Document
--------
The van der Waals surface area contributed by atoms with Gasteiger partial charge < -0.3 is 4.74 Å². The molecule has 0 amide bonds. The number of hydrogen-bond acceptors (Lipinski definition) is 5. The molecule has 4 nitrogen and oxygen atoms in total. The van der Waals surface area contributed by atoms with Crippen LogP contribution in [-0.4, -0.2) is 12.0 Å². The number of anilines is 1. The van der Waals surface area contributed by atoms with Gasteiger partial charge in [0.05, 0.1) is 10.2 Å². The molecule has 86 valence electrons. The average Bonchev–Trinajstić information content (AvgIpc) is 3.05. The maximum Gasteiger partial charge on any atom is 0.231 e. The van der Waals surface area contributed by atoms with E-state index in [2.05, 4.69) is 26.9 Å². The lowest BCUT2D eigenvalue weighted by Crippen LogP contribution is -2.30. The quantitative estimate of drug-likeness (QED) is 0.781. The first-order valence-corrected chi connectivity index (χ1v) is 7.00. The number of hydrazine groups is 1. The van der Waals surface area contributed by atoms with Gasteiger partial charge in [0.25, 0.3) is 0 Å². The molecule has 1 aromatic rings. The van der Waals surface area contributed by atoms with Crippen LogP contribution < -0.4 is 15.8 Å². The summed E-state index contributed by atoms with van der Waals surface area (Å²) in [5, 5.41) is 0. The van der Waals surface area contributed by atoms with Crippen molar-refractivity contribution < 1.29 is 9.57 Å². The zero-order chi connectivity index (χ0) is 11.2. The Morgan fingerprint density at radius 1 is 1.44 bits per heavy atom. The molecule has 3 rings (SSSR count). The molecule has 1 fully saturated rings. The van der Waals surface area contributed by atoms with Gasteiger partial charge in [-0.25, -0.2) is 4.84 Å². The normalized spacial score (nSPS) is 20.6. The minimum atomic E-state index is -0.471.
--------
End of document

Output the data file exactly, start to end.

The van der Waals surface area contributed by atoms with Gasteiger partial charge < -0.3 is 4.74 Å². The molecule has 0 amide bonds. The number of hydrogen-bond acceptors (Lipinski definition) is 5. The molecule has 4 nitrogen and oxygen atoms in total. The van der Waals surface area contributed by atoms with Crippen LogP contribution in [-0.4, -0.2) is 12.0 Å². The number of anilines is 1. The van der Waals surface area contributed by atoms with Gasteiger partial charge in [0.05, 0.1) is 10.2 Å². The molecule has 86 valence electrons. The average Bonchev–Trinajstić information content (AvgIpc) is 3.05. The maximum Gasteiger partial charge on any atom is 0.231 e. The van der Waals surface area contributed by atoms with E-state index in [2.05, 4.69) is 26.9 Å². The lowest BCUT2D eigenvalue weighted by Crippen LogP contribution is -2.30. The quantitative estimate of drug-likeness (QED) is 0.781. The first-order valence-corrected chi connectivity index (χ1v) is 7.00. The number of hydrazine groups is 1. The van der Waals surface area contributed by atoms with Gasteiger partial charge in [0.25, 0.3) is 0 Å². The molecule has 1 aromatic rings. The van der Waals surface area contributed by atoms with Crippen LogP contribution < -0.4 is 15.8 Å². The summed E-state index contributed by atoms with van der Waals surface area (Å²) in [5, 5.41) is 0. The van der Waals surface area contributed by atoms with Crippen molar-refractivity contribution < 1.29 is 9.57 Å². The zero-order chi connectivity index (χ0) is 11.2. The Morgan fingerprint density at radius 1 is 1.44 bits per heavy atom. The molecule has 3 rings (SSSR count). The molecule has 1 fully saturated rings. The van der Waals surface area contributed by atoms with Gasteiger partial charge in [-0.25, -0.2) is 4.84 Å². The normalized spacial score (nSPS) is 20.6. The minimum atomic E-state index is -0.471.